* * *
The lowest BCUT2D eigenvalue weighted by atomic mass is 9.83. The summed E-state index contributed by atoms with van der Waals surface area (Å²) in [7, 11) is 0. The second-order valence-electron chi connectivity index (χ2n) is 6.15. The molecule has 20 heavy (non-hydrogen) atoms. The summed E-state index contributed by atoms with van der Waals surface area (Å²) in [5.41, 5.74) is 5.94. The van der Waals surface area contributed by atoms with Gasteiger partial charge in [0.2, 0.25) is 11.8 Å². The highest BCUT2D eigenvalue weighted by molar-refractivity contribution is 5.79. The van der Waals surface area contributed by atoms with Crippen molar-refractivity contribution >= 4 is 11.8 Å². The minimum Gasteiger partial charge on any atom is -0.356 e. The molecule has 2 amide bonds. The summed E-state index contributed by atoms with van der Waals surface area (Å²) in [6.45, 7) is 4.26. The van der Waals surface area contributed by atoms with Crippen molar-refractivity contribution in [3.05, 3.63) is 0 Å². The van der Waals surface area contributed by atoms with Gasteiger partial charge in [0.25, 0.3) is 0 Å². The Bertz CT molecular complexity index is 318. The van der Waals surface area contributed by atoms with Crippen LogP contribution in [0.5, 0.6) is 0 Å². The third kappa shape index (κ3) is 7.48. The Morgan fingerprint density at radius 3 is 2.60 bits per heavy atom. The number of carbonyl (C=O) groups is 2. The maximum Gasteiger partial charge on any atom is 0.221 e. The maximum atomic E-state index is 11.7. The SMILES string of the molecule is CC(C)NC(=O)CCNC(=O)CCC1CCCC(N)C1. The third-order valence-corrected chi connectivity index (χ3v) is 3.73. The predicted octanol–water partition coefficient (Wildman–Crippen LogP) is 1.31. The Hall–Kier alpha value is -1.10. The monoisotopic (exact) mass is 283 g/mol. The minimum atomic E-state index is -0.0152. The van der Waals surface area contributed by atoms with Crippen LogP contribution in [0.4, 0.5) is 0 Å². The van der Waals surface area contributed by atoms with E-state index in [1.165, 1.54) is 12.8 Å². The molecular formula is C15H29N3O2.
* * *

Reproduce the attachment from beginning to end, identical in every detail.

The lowest BCUT2D eigenvalue weighted by atomic mass is 9.83. The summed E-state index contributed by atoms with van der Waals surface area (Å²) in [7, 11) is 0. The second-order valence-electron chi connectivity index (χ2n) is 6.15. The molecule has 20 heavy (non-hydrogen) atoms. The summed E-state index contributed by atoms with van der Waals surface area (Å²) in [5.41, 5.74) is 5.94. The van der Waals surface area contributed by atoms with Gasteiger partial charge in [0.2, 0.25) is 11.8 Å². The highest BCUT2D eigenvalue weighted by molar-refractivity contribution is 5.79. The van der Waals surface area contributed by atoms with Crippen molar-refractivity contribution >= 4 is 11.8 Å². The minimum Gasteiger partial charge on any atom is -0.356 e. The molecule has 2 amide bonds. The summed E-state index contributed by atoms with van der Waals surface area (Å²) in [6.45, 7) is 4.26. The van der Waals surface area contributed by atoms with Crippen molar-refractivity contribution in [3.05, 3.63) is 0 Å². The van der Waals surface area contributed by atoms with Gasteiger partial charge in [0.25, 0.3) is 0 Å². The Bertz CT molecular complexity index is 318. The van der Waals surface area contributed by atoms with Crippen LogP contribution in [0.5, 0.6) is 0 Å². The third kappa shape index (κ3) is 7.48. The Morgan fingerprint density at radius 3 is 2.60 bits per heavy atom. The number of carbonyl (C=O) groups is 2. The maximum Gasteiger partial charge on any atom is 0.221 e. The maximum atomic E-state index is 11.7. The SMILES string of the molecule is CC(C)NC(=O)CCNC(=O)CCC1CCCC(N)C1. The third-order valence-corrected chi connectivity index (χ3v) is 3.73. The predicted octanol–water partition coefficient (Wildman–Crippen LogP) is 1.31. The Hall–Kier alpha value is -1.10. The monoisotopic (exact) mass is 283 g/mol. The minimum atomic E-state index is -0.0152. The van der Waals surface area contributed by atoms with Crippen LogP contribution in [0.4, 0.5) is 0 Å². The van der Waals surface area contributed by atoms with E-state index in [1.165, 1.54) is 12.8 Å². The molecular formula is C15H29N3O2.